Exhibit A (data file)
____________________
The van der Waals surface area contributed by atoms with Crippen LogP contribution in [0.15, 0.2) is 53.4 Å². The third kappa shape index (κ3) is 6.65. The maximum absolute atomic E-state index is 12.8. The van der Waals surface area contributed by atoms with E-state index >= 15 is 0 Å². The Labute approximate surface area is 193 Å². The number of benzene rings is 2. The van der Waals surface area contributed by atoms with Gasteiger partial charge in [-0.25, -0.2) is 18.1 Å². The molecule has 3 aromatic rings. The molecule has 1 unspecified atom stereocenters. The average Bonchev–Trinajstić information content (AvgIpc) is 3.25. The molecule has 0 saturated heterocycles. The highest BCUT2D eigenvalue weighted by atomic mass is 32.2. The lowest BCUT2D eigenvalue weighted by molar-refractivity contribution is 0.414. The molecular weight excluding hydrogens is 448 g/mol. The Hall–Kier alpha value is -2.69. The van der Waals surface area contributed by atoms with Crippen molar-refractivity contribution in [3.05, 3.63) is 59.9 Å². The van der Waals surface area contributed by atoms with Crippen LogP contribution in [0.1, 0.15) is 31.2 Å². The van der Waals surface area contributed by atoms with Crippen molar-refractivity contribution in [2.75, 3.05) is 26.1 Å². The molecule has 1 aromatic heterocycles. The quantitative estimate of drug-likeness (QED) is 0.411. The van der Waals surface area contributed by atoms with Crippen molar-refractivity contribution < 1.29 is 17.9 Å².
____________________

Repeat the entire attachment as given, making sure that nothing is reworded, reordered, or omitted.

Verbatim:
The van der Waals surface area contributed by atoms with Crippen LogP contribution in [0.15, 0.2) is 53.4 Å². The third kappa shape index (κ3) is 6.65. The maximum absolute atomic E-state index is 12.8. The van der Waals surface area contributed by atoms with E-state index >= 15 is 0 Å². The Labute approximate surface area is 193 Å². The number of benzene rings is 2. The van der Waals surface area contributed by atoms with Gasteiger partial charge in [-0.25, -0.2) is 18.1 Å². The molecule has 3 aromatic rings. The molecule has 1 unspecified atom stereocenters. The average Bonchev–Trinajstić information content (AvgIpc) is 3.25. The molecule has 0 saturated heterocycles. The highest BCUT2D eigenvalue weighted by atomic mass is 32.2. The lowest BCUT2D eigenvalue weighted by molar-refractivity contribution is 0.414. The molecular weight excluding hydrogens is 448 g/mol. The Hall–Kier alpha value is -2.69. The van der Waals surface area contributed by atoms with Crippen molar-refractivity contribution in [3.05, 3.63) is 59.9 Å². The van der Waals surface area contributed by atoms with Crippen LogP contribution in [0.1, 0.15) is 31.2 Å². The van der Waals surface area contributed by atoms with Crippen molar-refractivity contribution in [2.75, 3.05) is 26.1 Å². The molecule has 1 aromatic heterocycles. The quantitative estimate of drug-likeness (QED) is 0.411. The van der Waals surface area contributed by atoms with Crippen molar-refractivity contribution < 1.29 is 17.9 Å².